Put all of the ingredients in a small saucepan over medium heat.  Bring to a simmer and stir with a wooden spoon, crushing the plums with the spoon.  Reduce heat to medium low; simmer gently until skins of the plum have given the compote a jewel-like color, all sugar has dissolved, and the plums have completely broken down, about 10-15 minutes.  For a thicker compote, simmer longer.  Serve with vanilla/yellow cake of your choice.

Thursday, October 14, 2010

Thursday Feature: Coveted Crafts

Every Thursday, Dexter & Dinah will feature a new crafter/artisan whose works are handmade.

I've been doing a lot of work out of our home office lately, which is, I must admit, incredibly messy.  I just have far too many odds and ends and not enough storage options.  Which is why I love the idea of these handy felt bins, which would fit on top of my bookshelf, on a side table beside the desk, or even under the desk:

Bohemian Poppies Fabric Bins

Even better, they are made of felt which is made from recycled plastic bottles, and the interfacing is also made with recycled plastic bottles.  What a great use for a plastic bottle you'd otherwise toss in the recycling!  Plus, the fact that they are really attractive with hand embroidered details doesn't hurt either.

Gypsy Forest Fabric Bins

Happy Thursday Crafters!

Monday, October 11, 2010

Easy Plum Tart

My parents brought me back a box of produce from Green Bluff Farms the last time they visited Eastern Washington.  There were apples, pears, and  a large handful of small, almond-shaped Italian plums.  I've been working my way through the apples and pears - a wedge of sharp cheddar cheese and a sliced-up apple is one of my favorite snacks on a crisp October day - but I was a bit stumped as to what to do with the plums.

When we were growing up, Mom would make plum kuchen.  Kuchen is a kind of German cake.  Mom would put a layer of cake in the pan, slice the plums and layer them in neat rows, and sprinkle a cinnamon and sugar mixture over the top, which made the top of the cake crispy and a little caramelized once it had been baked.  Mom learned how to make it from her Mom, and so on.  While I love plum Kuchen and will probably make a small one with the rest of the plums, I wanted to do something a little different, more of a nod to my love of French food and culture.  And this Easy Plum Tart was born.

It really is easy.  Puff pastry from the freezer section of the grocery store, a little plain yogurt, sweetened with brown sugar and spiced with cinnamon (I really love the taste of cinnamon with plums after growing up with Mom's kuchen), some sliced plums and a liberal sprinkling of powdered sugar, and you got yourself a sweet but still tart dessert with buttery, flaky layers of pastry that would be a showstopper at any dinner party or late morning brunch with your friends.  Just make sure to have enough on hand.  

Easy Plum Tart

1 egg, beaten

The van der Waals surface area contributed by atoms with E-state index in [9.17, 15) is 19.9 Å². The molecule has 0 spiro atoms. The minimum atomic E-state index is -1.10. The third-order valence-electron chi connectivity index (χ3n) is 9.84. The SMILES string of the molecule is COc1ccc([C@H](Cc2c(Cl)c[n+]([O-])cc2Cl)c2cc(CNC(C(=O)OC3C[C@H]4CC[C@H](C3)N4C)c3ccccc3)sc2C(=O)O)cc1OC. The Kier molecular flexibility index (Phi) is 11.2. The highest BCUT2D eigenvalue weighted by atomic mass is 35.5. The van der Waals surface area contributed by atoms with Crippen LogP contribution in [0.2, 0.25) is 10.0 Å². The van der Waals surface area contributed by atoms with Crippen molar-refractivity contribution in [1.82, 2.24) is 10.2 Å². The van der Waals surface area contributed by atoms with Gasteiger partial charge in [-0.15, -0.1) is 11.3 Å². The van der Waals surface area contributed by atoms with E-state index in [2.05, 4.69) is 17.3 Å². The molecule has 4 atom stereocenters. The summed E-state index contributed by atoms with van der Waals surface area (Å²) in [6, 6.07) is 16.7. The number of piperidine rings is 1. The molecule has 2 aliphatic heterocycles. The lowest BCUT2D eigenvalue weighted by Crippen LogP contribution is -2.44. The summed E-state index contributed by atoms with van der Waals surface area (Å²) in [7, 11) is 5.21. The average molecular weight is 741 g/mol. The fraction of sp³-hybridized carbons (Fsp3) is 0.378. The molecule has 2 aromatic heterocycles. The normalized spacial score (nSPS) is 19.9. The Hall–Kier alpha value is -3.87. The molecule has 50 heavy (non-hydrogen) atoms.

2/3s of a sheet of puff pastry, defrosted
1 heaping tablespoon plain yogurt
3/4 teaspoon brown sugar
1/4 teaspoon cinnamon
6-8 Italian plums
Powdered sugar

1. Preheat the oven to 400 degrees.  Grease a baking sheet.  Place the puff pastry on the baking sheet.

2. Pit and slice the plums into thin wedges.

3. In a small bowl, combine the yogurt, brown sugar, and cinnamon.  Spread the yogurt over the puff pastry in an even layer, leaving at least a half-inch edge of puff pastry uncovered.  (Leaving this edge uncovered is important so that the puff pastry will rise when it bakes).  

4. Arrange the plums in neat rows so that most of the yogurt is covered.

5. Using a brush or your fingertip, dab the edges of the puff pastry with the egg wash.  (This will ensure the puff pastry turns a lovely golden brown.  Throw the rest of the egg in with your scrambled eggs the next morning.)  

6. Bake for 15 - 20 minutes, or until the plums are tender and the puff pastry is golden brown.  Using a sifter, sprinkle liberally with powdered sugar.  Cut and serve immediately.

This tart was inspired by a number of sources, primarily by Katie Quinn Davies' Sweet Sour Cream Apple Tart.  

Thursday, October 7, 2010

Thursday Feature: Coveted Crafts

Every Thursday, Dexter & Dinah will feature a new crafter/artisan whose works are handmade.

Etsy has proven to be a terrific source of inspiration for me.  I have an almost-spent candle on my desk in a lovely glass vessel with a lid.  I don't want to trash the glass vessel once the candle is done.  And then it hit me - terrariums! Lately I've been fascinated by the whimsy and prettiness of these little low-maintenance ecosystems.  Etsy seller MossTerrariums has a perfect example of what I have in mind:

Mushroom moss and lichen terrarium
I love the cute little red polka-dot mushrooms!  It's like a scene from a fairy tale.  MossTerrariums also features one of my personal favorite terrarium ideas - the repurposed light bulb.

Light Bulb Moss and Lichen Terrarium
Again, the tiny mushroom - really cute.  What a great idea to avoid another used incandescent in a land fill.

Happy Thursday Crafters!  And also, Happy Birthday Mom!